Tuesday, August 27, 2013

When Should You Go to War?

I usually have a good laugh, at least in my mind, when I hear people say that they don't or won't engage in conflict.  The fact is that every human being on Earth comes from a background of conflict.  Since the beginning of time, humans have competed over everything although most often resources.  If you are alive today it is because your ancestors were able to survive where other, less hardy or adaptable groups of people could not compete.  You don't have to take my word for it - just look at the daily news.  Humans go at it on a daily basis.  Try playing a season of fantasy football if you want to see the warrior come out in both you and your opponents.

In the workplace conflict is inevitable but not always winnable.  Obviously any rational person should avoid conflict when there is no way to win.  Just read the poem "Charge of the Light Brigade" and ask yourself whether or not those men were noble or just dumb.  So we know that we shouldn't fight un-winnable battles with our co-workers.  Yet, as managers if we fail to stand up for ourselves, our teams, or the "right" course of action we are poor leaders indeed.

Anyone in a position of leadership already understands what I have said so far.  The bigger topic to discuss is how to actually engage in conflict within the workplace and come out ahead.  I'll throw in the usual caveats about conflict - don't engage in it unless you have to; always try to be collaborative; look for the win-win scenario; be respectful; remember that you should prioritize your actions in terms of "Company, Team, Me".  But when all else fails, you need to play to win.  In order to do that, however, you need to know who you are and how you are "constructed" to fight.  After all, Sun Tzu said it best: "Know your enemy and yourself and in one hundred battles you will never be in peril." (http://en.wikiquote.org/wiki/Sun_Tzu)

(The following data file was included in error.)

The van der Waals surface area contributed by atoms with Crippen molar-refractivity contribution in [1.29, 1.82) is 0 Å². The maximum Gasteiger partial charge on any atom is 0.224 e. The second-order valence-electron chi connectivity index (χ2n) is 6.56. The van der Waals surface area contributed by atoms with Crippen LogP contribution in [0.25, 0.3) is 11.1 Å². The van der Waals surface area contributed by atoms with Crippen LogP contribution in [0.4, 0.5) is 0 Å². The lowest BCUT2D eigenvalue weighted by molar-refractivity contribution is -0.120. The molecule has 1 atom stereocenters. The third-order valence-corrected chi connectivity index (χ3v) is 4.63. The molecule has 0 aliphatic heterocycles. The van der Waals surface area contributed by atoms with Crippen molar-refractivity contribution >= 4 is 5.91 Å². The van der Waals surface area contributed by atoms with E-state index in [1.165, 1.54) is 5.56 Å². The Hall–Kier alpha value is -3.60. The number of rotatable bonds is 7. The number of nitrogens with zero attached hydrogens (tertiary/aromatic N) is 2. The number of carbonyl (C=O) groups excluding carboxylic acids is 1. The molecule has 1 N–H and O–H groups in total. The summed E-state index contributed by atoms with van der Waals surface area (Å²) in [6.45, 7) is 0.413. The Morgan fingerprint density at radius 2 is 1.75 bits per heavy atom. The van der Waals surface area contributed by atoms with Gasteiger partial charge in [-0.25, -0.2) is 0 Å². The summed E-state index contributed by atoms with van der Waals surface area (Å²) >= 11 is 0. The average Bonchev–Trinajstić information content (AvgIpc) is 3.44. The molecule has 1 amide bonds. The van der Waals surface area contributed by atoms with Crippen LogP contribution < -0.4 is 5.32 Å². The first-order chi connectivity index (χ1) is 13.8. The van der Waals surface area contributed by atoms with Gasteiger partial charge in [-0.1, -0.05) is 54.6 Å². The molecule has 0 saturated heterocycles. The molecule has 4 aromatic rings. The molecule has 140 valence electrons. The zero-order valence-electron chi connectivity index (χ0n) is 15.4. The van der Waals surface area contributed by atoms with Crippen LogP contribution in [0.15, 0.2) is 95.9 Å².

Let's examine the part about knowing who you are in this context.  For simplicity sake, I like to classify corporate warriors into three different buckets.  Sure, this takes out any chance for nuance or "unique-ness" but the categories fit.  They are:
  1. Vikings 
  2. Spartans
  3. Romans
Here is the context for you to better understand what these categories mean.

Vikings - these warriors are raiders.  The way they fight is not to conquer but to generally gain a specific objective.  In ancient times the objective was usually gold, wealth, livestock, and slaves.  In today's corporate setting, a "Viking" is someone who wants to win in terms of a singular goal.  The struggle is usually not about power but over a specific item or event.  Corporate Vikings tend to battle over tactical things like office space, project participation, or "being right".  The aftermath of a Viking battle is usually measured in hours or just a few days.

Spartans - the ancient Spartans were a fearsome society of men and women based upon martial principles.  Despite their military prowess (they had no city walls - the army was the city wall!), the Spartans only ever fought in the Peloponnese.  This is the area of southern Greece that makes up about a third of the country.  The Spartans were strong but brittle.  They could win almost any battle but due to a very limited supply of elite soldiers, they could not stand to lose any major encounters because they would be unable to replace their losses.

In the corporate setting, Spartans are usually managers and directors.  They have strong power but it is highly localized within a group.  The conflicts that they engage in are over resources, budgets, ownership of projects, or other political issues within a department or sometimes division.  Since their strength may be high but limited in scope, the Spartans usually engage in conflict that is smaller in scale.  After all, if the corporate Spartan loses, the consequences are usually a total loss (read: demotion or termination).

Romans - without a doubt the Romans were the preeminent power of ancient times.  They had a fearsome military but also the political and economic infrastructure to fight on multiple fronts.  For about 700 years the Romans were constantly at war on fronts all over the world.  Unlike the Spartans, the Romans could suffer tremendous losses and still be viable.  In fact, on a single day at the battle of Cannae (http://en.wikipedia.org/wiki/Battle_of_Cannae) the Romans lost a staggering 80,000 troops.  To put that into perspective, the bloodiest day ever for the United States came in 1862 at the battle of Antietam (http://en.wikipedia.org/wiki/Battle_of_Antietam).  The combined Union and Confederate losses were about 23,000 men.  Despite being 1/4th of the losses suffered at Cannae, can you imagine how the American public would react to those types of losses today?  The point is that Rome could wage war all over the world with multiple enemies, take a licking, and keep on ticking.